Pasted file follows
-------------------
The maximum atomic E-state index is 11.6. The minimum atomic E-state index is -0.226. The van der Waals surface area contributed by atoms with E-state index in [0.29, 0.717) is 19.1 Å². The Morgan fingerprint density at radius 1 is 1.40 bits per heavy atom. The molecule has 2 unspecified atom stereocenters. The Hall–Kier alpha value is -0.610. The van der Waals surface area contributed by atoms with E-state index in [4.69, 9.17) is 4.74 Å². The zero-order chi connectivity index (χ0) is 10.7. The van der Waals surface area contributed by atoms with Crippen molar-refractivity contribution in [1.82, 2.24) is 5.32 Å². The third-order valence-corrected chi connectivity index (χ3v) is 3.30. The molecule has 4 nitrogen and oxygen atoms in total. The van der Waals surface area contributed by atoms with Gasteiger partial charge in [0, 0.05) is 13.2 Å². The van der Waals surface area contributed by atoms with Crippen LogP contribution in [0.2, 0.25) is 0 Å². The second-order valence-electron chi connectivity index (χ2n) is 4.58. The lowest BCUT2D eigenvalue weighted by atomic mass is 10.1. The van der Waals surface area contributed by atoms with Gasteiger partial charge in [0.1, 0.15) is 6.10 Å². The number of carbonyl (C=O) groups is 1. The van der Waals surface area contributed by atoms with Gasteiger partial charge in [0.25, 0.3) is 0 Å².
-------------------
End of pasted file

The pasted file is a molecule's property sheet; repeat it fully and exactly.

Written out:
The maximum atomic E-state index is 11.6. The minimum atomic E-state index is -0.226. The van der Waals surface area contributed by atoms with E-state index in [0.29, 0.717) is 19.1 Å². The Morgan fingerprint density at radius 1 is 1.40 bits per heavy atom. The molecule has 2 unspecified atom stereocenters. The Hall–Kier alpha value is -0.610. The van der Waals surface area contributed by atoms with E-state index in [4.69, 9.17) is 4.74 Å². The zero-order chi connectivity index (χ0) is 10.7. The van der Waals surface area contributed by atoms with Crippen molar-refractivity contribution in [1.82, 2.24) is 5.32 Å². The third-order valence-corrected chi connectivity index (χ3v) is 3.30. The molecule has 4 nitrogen and oxygen atoms in total. The van der Waals surface area contributed by atoms with Gasteiger partial charge in [0, 0.05) is 13.2 Å². The van der Waals surface area contributed by atoms with Crippen LogP contribution in [0.2, 0.25) is 0 Å². The second-order valence-electron chi connectivity index (χ2n) is 4.58. The lowest BCUT2D eigenvalue weighted by atomic mass is 10.1. The van der Waals surface area contributed by atoms with Gasteiger partial charge in [0.1, 0.15) is 6.10 Å². The number of carbonyl (C=O) groups is 1. The van der Waals surface area contributed by atoms with Gasteiger partial charge in [0.25, 0.3) is 0 Å².